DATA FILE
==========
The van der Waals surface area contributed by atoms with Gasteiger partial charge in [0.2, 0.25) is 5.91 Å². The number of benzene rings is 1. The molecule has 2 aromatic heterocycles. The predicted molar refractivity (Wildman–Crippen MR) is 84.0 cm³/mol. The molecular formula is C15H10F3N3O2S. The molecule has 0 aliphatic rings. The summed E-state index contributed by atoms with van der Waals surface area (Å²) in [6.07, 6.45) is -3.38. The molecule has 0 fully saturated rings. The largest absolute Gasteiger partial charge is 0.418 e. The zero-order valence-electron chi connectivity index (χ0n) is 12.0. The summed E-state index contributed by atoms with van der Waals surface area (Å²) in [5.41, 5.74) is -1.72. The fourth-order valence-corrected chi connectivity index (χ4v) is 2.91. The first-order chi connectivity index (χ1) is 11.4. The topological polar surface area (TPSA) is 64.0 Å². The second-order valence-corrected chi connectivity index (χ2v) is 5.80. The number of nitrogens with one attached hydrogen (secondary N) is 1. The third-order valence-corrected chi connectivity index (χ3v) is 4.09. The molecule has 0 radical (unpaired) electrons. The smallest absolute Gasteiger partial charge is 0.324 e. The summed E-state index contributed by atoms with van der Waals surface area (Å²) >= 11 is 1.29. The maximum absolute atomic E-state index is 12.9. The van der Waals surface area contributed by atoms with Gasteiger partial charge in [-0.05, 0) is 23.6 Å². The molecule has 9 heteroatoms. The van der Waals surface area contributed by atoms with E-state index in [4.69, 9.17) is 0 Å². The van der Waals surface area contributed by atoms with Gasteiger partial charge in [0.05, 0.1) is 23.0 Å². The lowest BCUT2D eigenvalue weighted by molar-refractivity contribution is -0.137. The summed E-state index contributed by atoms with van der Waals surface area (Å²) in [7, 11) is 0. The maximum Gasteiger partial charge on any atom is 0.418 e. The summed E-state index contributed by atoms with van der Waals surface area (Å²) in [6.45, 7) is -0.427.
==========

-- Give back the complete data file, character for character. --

The van der Waals surface area contributed by atoms with Gasteiger partial charge in [0.2, 0.25) is 5.91 Å². The number of benzene rings is 1. The molecule has 2 aromatic heterocycles. The predicted molar refractivity (Wildman–Crippen MR) is 84.0 cm³/mol. The molecular formula is C15H10F3N3O2S. The molecule has 0 aliphatic rings. The summed E-state index contributed by atoms with van der Waals surface area (Å²) in [6.07, 6.45) is -3.38. The molecule has 0 fully saturated rings. The largest absolute Gasteiger partial charge is 0.418 e. The zero-order valence-electron chi connectivity index (χ0n) is 12.0. The summed E-state index contributed by atoms with van der Waals surface area (Å²) in [5.41, 5.74) is -1.72. The fourth-order valence-corrected chi connectivity index (χ4v) is 2.91. The first-order chi connectivity index (χ1) is 11.4. The topological polar surface area (TPSA) is 64.0 Å². The second-order valence-corrected chi connectivity index (χ2v) is 5.80. The number of nitrogens with one attached hydrogen (secondary N) is 1. The third-order valence-corrected chi connectivity index (χ3v) is 4.09. The molecule has 0 radical (unpaired) electrons. The smallest absolute Gasteiger partial charge is 0.324 e. The summed E-state index contributed by atoms with van der Waals surface area (Å²) >= 11 is 1.29. The maximum absolute atomic E-state index is 12.9. The van der Waals surface area contributed by atoms with Gasteiger partial charge in [-0.05, 0) is 23.6 Å². The molecule has 9 heteroatoms. The van der Waals surface area contributed by atoms with E-state index in [4.69, 9.17) is 0 Å². The van der Waals surface area contributed by atoms with Gasteiger partial charge in [0.05, 0.1) is 23.0 Å². The lowest BCUT2D eigenvalue weighted by molar-refractivity contribution is -0.137. The summed E-state index contributed by atoms with van der Waals surface area (Å²) in [7, 11) is 0. The maximum Gasteiger partial charge on any atom is 0.418 e. The summed E-state index contributed by atoms with van der Waals surface area (Å²) in [6.45, 7) is -0.427.